Therefore the Lord God sent him out from the garden of Eden to work the ground from which he was taken. (Gen 3:23)
It’s astounding the impact these words have on the relationship of humanity to their Creator and the world He created. However, it is the pastor that has a significant duty to help humanity thrive in a proper understanding of the reality we live in. Pastors have the humbling task to walk day and night during the joyful highs such as weddings, births, conversions within the local church. Yet this task also comes with the sorrowful moments with people such as walking with couples through the struggles and strife in marriage, being there for families following the loss of loved ones of all ages—even the unborn—and being there in the midst of community disasters some—natural but some man-made. The pastor has the calling to be present and available for the local community in all these moments and more. Yet in each of these occurrences, people are seeking understanding in the world they live in. Yes, these moments transpire outside the pulpit, but it is in the pulpit all around the world that a preacher opens the Word of God to speak on behalf of the Lord to share His truth for His creation. The pastor is the Theologian-in-Residence within the local body of believers. The task of preaching is fundamentally a theological task for with each sermon the local community should draw us closer in an understanding of God that should lead to action that reflects God.
Preach the word; be ready in season and out of season; reprove, rebuke, and exhort, with complete patience and teaching. For the time is coming when people will not endure sound teaching, but having itching ears they will accumulate for themselves teachers to suit their own passions, and will turn away from listening to the truth and wander off into myths. As for you, always be sober-minded, endure suffering, do the work of an evangelist, fulfill your ministry. (2 Tim 4:2–5)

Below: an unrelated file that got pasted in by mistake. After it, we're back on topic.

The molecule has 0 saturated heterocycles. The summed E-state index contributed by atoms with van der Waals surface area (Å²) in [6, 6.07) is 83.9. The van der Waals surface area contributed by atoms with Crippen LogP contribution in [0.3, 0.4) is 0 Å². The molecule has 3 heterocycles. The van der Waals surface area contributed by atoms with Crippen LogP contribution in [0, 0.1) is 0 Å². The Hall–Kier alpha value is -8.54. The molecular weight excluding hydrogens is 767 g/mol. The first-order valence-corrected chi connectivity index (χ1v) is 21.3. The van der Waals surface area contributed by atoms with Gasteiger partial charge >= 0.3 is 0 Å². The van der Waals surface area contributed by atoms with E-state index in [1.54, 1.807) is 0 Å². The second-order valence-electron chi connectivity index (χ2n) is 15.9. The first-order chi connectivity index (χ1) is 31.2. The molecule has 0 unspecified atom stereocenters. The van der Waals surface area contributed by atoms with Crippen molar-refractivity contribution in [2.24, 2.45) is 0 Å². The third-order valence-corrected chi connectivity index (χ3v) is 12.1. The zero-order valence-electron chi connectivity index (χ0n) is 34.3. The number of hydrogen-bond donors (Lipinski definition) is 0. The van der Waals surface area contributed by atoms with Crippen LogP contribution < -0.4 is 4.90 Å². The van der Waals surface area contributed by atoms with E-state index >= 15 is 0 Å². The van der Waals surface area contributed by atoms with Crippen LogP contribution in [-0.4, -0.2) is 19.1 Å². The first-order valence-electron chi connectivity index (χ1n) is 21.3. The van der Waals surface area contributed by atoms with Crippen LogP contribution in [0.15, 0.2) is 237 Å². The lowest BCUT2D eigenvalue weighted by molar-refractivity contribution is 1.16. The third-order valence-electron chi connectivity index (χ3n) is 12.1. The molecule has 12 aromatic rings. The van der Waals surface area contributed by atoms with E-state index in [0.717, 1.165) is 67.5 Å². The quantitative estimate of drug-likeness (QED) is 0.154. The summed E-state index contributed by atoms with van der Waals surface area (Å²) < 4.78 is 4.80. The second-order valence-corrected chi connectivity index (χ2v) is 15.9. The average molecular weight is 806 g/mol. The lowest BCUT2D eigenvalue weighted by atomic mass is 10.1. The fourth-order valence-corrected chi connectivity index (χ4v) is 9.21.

Throughout history, all the great preachers have been devoted to the task of theology within the local body of the church. This includes men such as Irenaeus, Athanasius, John Chrysostom, Augustine, Anselm, Martin Luther, Ulrich Zwingli, Thomas Cranmer, John Calvin, Richard Baxter, John Owen, Jonathan Edwards, John Wesley, Charles Spurgeon, Martyn Lloyd-Jones, and John Stott. The pulpit has traditionally been the gathering-point where the preacher would strengthen the local community in their theological understanding of their relationship to God and each other. This should be carried out in the following manner.
Preach Under the Authority of the Word
It is the Word of God that has the authority, not the preacher—or anyone else for that matter. This means our study and our sermon should reflect who we give authority to. Are we carefully contemplating the theological conclusions of what we are preaching about in the text? Are we studying the history and current work related to the text we are preaching? Are we seeking how this text relates to the rest of the canon? These are questions we must think through before we ever enter the pulpit. If we desire and truly believe that the Word of God is inspired by God for His people, then we must treat it as sacred and seek theological devotion to our preparation and delivery. What we believe about God guides how we live, and this carries into our preaching. What we proclaim about God impacts how the community lives for God.